New nuclear plants may be located in heart of city
Amid a raging debate on atomic energy, scientists are busy designing nuclear reactors that can be located in the heart of the city and construction on which may begin within the next five years.
New Delhi: Amid a raging debate on atomic energy, scientists are busy designing nuclear reactors that can be located in the heart of the city and construction on which may begin within the next five years.
The much-delayed 300 MW Advanced Heavy Water Reactor (AHWR), which has been on the design table for nearly a decade, has several in-built safety features that would allow the power plant to be located even in densely populated areas.
"The AHWR has a number of in-built safety features that would require very little exclusion zone and can be built right in the heart of the city," Shiv Abhilash Bhardwaj, Director (Technical), Nuclear Power Corporation of India Limited (NPCIL) said here.
He said the construction of the AHWR was expected to start during the 12th Plan period.
The safety features in its design would enable meeting next generation safety requirements such as three days grace period for operator response, elimination of the need for exclusion zone beyond the plant boundary, hundred year design life and high level of fault tolerance, officials said.
The AHWR also has high level of fault tolerance and provides for a much greater immunity even from insider threat.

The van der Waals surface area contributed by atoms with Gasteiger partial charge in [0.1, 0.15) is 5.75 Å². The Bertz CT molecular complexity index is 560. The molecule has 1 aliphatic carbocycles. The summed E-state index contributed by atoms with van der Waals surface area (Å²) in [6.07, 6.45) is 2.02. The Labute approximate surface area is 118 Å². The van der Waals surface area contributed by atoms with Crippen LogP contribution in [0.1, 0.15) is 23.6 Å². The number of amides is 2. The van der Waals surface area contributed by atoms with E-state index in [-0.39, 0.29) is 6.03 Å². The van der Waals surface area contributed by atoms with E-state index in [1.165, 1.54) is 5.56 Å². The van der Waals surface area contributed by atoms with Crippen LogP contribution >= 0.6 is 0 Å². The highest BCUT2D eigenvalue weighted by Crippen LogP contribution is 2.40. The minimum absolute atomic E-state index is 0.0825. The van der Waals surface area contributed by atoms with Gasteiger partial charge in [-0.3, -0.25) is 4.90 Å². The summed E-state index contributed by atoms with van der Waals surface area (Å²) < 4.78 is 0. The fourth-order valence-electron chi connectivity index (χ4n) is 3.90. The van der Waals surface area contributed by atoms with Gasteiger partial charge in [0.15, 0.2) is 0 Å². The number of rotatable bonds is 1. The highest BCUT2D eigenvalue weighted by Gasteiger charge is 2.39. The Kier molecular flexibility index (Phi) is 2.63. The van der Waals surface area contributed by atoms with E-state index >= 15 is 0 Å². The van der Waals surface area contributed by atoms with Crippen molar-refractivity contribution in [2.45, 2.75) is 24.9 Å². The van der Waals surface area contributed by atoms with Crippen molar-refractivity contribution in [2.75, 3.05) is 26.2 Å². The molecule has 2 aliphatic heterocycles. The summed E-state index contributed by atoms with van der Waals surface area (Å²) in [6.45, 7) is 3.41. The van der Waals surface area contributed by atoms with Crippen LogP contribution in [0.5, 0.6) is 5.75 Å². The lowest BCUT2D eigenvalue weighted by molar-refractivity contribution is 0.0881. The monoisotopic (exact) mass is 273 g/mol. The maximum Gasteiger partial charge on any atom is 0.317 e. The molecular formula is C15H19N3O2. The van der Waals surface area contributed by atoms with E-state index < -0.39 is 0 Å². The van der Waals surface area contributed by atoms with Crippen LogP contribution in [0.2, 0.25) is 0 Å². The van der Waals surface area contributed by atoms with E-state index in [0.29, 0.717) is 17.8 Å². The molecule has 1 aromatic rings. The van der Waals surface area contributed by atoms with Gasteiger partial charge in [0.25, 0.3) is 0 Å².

A site for building the AHWR, designed by a team of nuclear scientists led by former Atomic Energy Commission Chairman Anil Kakodkar and incumbent Ratan Kumar Sinha, is yet to be finalised. The AHWR uses thorium as fuel.
The AHWR is also expected to ease the land acquisition worries of the nuclear establishment as the reactor may not require any exclusion zone beyond the plant boundary.
In conventional nuclear plants, the exclusion zone extends to 1.6 km radius from the reactor, which is followed by a sterilised zone which extends upto five km from the reactor and an emergency planning zone which is the area in a radius of 16 km from the reactor.
The exclusion zone is directly under control of the nuclear power plant administration, the sterilised zone is a low population zone, where the growth of population is limited by administrative control.
The outer-most zone defines the minimum distance to a high population centre.
Land acquisition for nuclear reactors has run into protests in Haryana, Maharashtra and West Bengal and the AHWR may allow the nuclear establishment some flexibility in handling the vexed issue.
A typical nuclear power plant requires acquisition of 600 acres of land, most of which forms the exclusion zone.